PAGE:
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About the NESCAC
(New England Small College Athletic Conference)

Founded in 1971, the New England Small College Athletic Conference (NESCAC) is a group of highly selective liberal arts colleges and universities that shares a similar philosophy for intercollegiate athletics. The conference was created out of a concern for the direction of intercollegiate programs and remains committed to keeping a proper perspective on the role of sport in higher education.

The formation of the NESCAC originated with an agreement, first drafted in 1955, among Amherst College, Bowdoin College, Wesleyan University and Williams College. Along with these four institutions, Bates College, Colby College, Hamilton College, Middlebury College, Trinity College, and Tufts University are the sustaining charter members. Connecticut College was added in 1982, bringing the conference membership to its current total of 11 institutions.

NESCAC members believe intercollegiate athletic programs should operate in harmony with the educational mission of each institution. For this reason, the presidents of NESCAC schools set conference policies and assume ultimate responsibility for the operations of their respective athletic departments.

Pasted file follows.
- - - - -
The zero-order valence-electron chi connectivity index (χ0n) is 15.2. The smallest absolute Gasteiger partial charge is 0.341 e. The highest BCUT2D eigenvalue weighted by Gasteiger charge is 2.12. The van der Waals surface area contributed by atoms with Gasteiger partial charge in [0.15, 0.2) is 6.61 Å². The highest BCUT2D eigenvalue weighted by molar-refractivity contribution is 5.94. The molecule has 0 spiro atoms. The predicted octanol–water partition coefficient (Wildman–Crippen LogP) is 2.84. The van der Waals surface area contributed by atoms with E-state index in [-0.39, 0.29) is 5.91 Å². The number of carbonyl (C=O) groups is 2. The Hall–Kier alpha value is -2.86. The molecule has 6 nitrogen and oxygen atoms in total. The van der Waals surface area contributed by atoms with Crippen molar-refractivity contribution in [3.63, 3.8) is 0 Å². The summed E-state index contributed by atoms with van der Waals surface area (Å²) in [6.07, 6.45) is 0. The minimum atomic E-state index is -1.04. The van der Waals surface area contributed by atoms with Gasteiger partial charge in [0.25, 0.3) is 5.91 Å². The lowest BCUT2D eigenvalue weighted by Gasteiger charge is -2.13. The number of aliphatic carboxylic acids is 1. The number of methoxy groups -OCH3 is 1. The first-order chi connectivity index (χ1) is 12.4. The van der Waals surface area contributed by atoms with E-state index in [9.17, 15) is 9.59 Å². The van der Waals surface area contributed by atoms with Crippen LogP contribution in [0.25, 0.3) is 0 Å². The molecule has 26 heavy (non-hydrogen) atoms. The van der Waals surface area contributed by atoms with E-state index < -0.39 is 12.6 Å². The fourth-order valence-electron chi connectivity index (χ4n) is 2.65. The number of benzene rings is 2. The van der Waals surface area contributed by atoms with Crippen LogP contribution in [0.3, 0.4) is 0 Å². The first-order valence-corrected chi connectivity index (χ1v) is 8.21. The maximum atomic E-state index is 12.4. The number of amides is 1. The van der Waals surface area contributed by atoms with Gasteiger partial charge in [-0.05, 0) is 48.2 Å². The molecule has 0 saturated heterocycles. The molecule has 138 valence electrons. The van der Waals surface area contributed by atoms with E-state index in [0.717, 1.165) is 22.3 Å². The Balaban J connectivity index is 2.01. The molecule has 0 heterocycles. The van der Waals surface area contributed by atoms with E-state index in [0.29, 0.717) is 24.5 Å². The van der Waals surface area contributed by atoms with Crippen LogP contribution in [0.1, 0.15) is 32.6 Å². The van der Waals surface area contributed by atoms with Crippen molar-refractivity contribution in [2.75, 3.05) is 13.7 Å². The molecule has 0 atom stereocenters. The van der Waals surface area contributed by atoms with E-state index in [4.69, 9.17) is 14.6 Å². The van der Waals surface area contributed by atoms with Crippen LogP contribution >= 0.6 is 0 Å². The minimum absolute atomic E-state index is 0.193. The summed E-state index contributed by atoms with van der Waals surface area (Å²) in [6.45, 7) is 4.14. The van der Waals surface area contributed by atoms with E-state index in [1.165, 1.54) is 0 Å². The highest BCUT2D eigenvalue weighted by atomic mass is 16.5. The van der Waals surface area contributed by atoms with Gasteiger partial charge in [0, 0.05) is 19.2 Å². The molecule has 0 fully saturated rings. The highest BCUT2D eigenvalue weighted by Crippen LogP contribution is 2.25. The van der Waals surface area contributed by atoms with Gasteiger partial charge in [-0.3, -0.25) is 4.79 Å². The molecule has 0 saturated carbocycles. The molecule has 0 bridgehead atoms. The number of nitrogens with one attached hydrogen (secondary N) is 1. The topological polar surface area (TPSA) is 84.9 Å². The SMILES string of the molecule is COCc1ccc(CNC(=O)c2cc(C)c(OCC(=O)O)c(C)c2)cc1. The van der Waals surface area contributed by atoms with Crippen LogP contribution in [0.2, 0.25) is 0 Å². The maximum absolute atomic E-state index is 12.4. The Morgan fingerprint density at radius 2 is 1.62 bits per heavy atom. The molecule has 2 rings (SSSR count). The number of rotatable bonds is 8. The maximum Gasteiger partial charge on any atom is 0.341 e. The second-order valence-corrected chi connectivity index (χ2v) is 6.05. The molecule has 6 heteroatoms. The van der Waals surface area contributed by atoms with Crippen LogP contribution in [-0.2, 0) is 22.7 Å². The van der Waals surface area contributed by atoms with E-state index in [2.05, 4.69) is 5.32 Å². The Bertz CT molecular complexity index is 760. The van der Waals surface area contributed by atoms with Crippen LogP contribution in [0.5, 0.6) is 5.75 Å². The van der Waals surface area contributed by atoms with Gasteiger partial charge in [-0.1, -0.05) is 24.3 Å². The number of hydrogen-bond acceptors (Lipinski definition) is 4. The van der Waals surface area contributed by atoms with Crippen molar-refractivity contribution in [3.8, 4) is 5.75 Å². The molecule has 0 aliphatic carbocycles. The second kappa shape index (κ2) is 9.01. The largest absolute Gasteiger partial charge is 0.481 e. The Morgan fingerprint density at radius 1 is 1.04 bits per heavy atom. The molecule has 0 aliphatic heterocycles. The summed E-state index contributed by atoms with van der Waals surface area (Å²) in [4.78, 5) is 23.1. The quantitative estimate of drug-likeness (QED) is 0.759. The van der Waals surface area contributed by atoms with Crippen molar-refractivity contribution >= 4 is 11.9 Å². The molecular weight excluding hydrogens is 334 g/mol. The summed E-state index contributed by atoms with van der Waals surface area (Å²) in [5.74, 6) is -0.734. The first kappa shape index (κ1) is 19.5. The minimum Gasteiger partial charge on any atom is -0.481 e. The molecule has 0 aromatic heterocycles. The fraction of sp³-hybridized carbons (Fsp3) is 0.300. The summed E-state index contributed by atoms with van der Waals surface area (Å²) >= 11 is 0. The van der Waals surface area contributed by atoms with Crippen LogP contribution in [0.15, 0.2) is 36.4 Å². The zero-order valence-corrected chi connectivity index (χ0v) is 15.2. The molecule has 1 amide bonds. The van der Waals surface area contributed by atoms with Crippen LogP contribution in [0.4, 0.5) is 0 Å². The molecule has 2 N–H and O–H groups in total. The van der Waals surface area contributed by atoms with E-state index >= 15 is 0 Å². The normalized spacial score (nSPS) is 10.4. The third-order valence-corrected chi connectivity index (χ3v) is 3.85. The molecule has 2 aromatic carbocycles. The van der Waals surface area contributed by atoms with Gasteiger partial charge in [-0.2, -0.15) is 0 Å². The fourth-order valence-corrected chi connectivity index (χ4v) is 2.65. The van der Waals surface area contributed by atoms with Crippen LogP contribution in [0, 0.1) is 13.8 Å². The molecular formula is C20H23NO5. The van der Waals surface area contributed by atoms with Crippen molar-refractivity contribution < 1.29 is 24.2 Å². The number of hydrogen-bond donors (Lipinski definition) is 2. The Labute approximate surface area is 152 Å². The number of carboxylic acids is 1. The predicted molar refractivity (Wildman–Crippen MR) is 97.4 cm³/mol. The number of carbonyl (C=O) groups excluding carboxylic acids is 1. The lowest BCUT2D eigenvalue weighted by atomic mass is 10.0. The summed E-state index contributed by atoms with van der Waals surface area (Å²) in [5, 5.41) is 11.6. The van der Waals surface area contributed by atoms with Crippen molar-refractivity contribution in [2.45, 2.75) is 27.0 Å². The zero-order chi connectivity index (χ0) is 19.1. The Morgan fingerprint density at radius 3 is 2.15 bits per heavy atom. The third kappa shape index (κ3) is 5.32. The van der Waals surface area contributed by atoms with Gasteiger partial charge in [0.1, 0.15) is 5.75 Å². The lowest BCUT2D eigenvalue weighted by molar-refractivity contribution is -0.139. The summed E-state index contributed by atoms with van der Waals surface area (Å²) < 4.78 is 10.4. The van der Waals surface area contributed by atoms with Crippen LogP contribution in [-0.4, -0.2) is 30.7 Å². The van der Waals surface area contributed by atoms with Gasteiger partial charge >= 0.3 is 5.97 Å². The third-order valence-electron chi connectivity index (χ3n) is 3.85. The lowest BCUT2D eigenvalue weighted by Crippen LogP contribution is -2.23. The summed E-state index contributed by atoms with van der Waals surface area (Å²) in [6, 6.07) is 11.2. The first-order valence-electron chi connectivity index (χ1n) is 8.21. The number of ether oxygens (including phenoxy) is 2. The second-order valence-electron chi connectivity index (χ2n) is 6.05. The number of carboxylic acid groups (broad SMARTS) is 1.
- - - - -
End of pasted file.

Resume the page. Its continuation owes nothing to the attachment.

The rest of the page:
"These are the sweatiests of the liberal arts," said Amherst President Tom Gerety. "Our coaches are some of our most devoted teachers. And the ideals and standards they teach will benefit our students throughout their lives. NESCAC gives us a context for competition in which all of us put academics first."

NESCAC institutions also believe athletic teams should be representative of the entire student body. Thus, admissions and financial policies are consistent with the NCAA Division III policies that prohibit athletic scholarships and that award financial aid solely on the basis of need.

A vote of NESCAC presidents in May of 1993 permitted teams from conference institutions to participate in NCAA Championships. This decision appears to have been a successful one: in the first year of NCAA championship eligibility four years ago, NESCAC schools qualified 18 teams for postseason play, sent teams from five sports to their respective Final Fours and had three national runners-up. This past year, 40 teams from NESCAC institutions qualified for NCAA tournament play, including two national champions and three other Final Four teams.

Last Updated October 15, 1997